scared terrified. I haven’t faced anything scarier in my life. Justin was amazing, right there with me the entire time, holding me, never letting me go. The nurses were also great, helping me through it all. I couldn’t have asked for a better anesthesiologist; he could tell I was so nervous and as soon as Ryan was delivered he added something to the IV to help me calm down.
Having said all this, of course, there are benefits to a cesarean birth compared to a vaginal birth. With a cesarean you don’t go through labor, which for some women can go on for days; you don’t have your entire female parts stretched to the limit, and sometimes beyond; I had less post-partum bleeding, though I don’t know if that’s because of a cesarean or just coincidence. On the other hand, there was something powerful in a vaginal birth, in knowing that I went through that, and I managed to come out the other side; even with having an episiotomy, my recovery still seemed easier and quicker; I was able to move around easier after the delivery. Don’t get me wrong, I still needed to take it easy for sure, but nothing like after the cesarean.
No matter what way you give birth, whether vaginal or cesarean, induced or naturally occurring, drug-free or with epidural, it doesn’t matter, you still gave birth. You still had a baby. You still did it. You are a warrior. You are amazing. You are a powerful woman.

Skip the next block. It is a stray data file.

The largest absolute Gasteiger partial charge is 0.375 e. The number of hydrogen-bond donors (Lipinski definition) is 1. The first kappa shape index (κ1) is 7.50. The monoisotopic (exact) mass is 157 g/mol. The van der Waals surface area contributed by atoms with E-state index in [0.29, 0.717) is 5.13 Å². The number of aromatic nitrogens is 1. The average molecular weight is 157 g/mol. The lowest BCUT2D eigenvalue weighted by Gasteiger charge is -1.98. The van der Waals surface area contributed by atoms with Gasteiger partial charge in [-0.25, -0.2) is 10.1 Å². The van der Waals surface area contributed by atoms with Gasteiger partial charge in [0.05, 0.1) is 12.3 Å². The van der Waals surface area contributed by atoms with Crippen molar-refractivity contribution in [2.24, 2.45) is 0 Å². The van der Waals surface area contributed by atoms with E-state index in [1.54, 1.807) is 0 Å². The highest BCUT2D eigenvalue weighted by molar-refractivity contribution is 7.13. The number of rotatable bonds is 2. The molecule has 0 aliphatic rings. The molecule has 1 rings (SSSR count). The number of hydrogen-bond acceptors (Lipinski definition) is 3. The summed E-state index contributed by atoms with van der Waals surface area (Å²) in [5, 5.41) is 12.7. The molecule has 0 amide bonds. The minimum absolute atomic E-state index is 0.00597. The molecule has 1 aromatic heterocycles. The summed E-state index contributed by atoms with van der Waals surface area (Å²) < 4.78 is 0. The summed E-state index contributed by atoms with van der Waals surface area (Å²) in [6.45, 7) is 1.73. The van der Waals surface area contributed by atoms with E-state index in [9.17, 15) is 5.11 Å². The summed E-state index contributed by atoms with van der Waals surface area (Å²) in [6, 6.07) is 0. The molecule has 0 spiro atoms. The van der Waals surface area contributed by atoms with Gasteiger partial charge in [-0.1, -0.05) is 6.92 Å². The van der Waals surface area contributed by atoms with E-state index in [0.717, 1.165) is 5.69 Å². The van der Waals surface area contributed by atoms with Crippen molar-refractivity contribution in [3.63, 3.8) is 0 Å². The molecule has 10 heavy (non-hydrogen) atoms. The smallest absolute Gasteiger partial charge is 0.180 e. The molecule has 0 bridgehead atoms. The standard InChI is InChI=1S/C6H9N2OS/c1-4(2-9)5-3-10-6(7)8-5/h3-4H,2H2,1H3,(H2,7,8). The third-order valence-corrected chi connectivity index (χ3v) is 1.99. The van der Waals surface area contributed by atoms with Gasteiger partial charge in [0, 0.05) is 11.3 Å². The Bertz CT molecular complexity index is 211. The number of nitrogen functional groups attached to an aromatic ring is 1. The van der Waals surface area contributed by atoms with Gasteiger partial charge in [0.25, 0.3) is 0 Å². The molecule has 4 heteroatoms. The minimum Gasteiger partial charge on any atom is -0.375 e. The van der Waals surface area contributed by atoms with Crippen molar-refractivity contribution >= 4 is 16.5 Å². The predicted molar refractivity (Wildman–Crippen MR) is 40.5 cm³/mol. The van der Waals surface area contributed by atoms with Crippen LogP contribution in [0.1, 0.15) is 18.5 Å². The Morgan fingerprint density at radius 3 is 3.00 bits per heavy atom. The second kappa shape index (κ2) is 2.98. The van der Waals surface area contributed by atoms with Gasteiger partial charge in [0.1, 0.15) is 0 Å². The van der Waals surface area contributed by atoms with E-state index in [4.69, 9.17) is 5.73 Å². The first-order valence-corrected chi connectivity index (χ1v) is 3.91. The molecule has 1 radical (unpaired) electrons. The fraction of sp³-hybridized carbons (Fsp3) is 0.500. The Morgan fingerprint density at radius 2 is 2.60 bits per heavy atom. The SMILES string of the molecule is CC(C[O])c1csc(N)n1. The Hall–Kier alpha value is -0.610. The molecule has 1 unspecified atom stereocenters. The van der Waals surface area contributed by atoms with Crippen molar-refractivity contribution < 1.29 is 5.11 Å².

My two births were extremely different. With Tyler I was induced for pre-eclampsia, ended up having an epidural, and had a natural delivery with an episiotomy. With Ryan I had an urgent cesarean, which also meant having a spinal block. Completely different, still gave birth. Still ended with me having a beautiful baby boy in my arms. Still got all of us through it safely.
This is the article I saw about the viral post from the other mother. Hers is a little more…. colorful language than I use, but still gets the point across. I posted this on my personal facebook page and got a few comments on it. One was from another mom in my June baby group, commenting on how scared they all were when I posted there about the decreased movements, heading to the hospital, and about to have an urgent c-section. I had another friend, who has had two c-sections, also comment “So scary. And it makes me sad that some people think its an easy way out. But I wear my scars with pride knowing what I went through for my boys.”
It doesn’t do any of us justice to compare birth stories, and who is ‘more of a woman’ because of the way we birthed our children. It’s not a competition. We are all women, we are all mothers, we are all wonderful, powerful, amazing mothers. We would do anything for our children, we would endure whatever we had to for our children, and would do it day in and day out. I was so upset, and still am a little, about having to have a cesarean with Ryan, but I wouldn’t even hesitate to do it again. The cord was around his ankle, so induction would have been dangerous. It was what was necessary to get us both through. My boys are everything to me, I am their mom, no matter how they were born.We are all women, we are all mothers, we are all wonderful, powerful, amazing mothers. Click To Tweet